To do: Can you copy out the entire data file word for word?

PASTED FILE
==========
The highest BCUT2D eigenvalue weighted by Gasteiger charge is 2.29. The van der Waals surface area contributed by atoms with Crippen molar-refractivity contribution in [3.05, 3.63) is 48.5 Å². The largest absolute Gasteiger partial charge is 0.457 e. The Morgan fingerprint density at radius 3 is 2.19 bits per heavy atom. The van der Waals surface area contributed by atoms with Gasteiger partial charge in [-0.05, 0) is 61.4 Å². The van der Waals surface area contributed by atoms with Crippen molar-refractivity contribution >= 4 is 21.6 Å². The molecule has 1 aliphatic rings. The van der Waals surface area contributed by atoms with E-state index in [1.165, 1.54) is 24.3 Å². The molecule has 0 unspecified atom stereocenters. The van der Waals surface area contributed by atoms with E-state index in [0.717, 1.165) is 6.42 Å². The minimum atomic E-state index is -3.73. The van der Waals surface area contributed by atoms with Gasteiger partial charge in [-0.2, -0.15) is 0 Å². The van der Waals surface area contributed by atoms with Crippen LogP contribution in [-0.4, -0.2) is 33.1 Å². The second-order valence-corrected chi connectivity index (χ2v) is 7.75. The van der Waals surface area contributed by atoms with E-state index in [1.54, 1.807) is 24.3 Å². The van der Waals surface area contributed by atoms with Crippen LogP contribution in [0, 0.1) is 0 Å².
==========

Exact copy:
The highest BCUT2D eigenvalue weighted by Gasteiger charge is 2.29. The van der Waals surface area contributed by atoms with Crippen molar-refractivity contribution in [3.05, 3.63) is 48.5 Å². The largest absolute Gasteiger partial charge is 0.457 e. The Morgan fingerprint density at radius 3 is 2.19 bits per heavy atom. The van der Waals surface area contributed by atoms with Gasteiger partial charge in [-0.05, 0) is 61.4 Å². The van der Waals surface area contributed by atoms with Crippen molar-refractivity contribution >= 4 is 21.6 Å². The molecule has 1 aliphatic rings. The van der Waals surface area contributed by atoms with E-state index in [1.165, 1.54) is 24.3 Å². The molecule has 0 unspecified atom stereocenters. The van der Waals surface area contributed by atoms with E-state index in [0.717, 1.165) is 6.42 Å². The minimum atomic E-state index is -3.73. The van der Waals surface area contributed by atoms with Gasteiger partial charge in [-0.2, -0.15) is 0 Å². The van der Waals surface area contributed by atoms with Crippen LogP contribution in [-0.4, -0.2) is 33.1 Å². The second-order valence-corrected chi connectivity index (χ2v) is 7.75. The van der Waals surface area contributed by atoms with E-state index in [1.54, 1.807) is 24.3 Å². The van der Waals surface area contributed by atoms with Crippen LogP contribution in [0, 0.1) is 0 Å².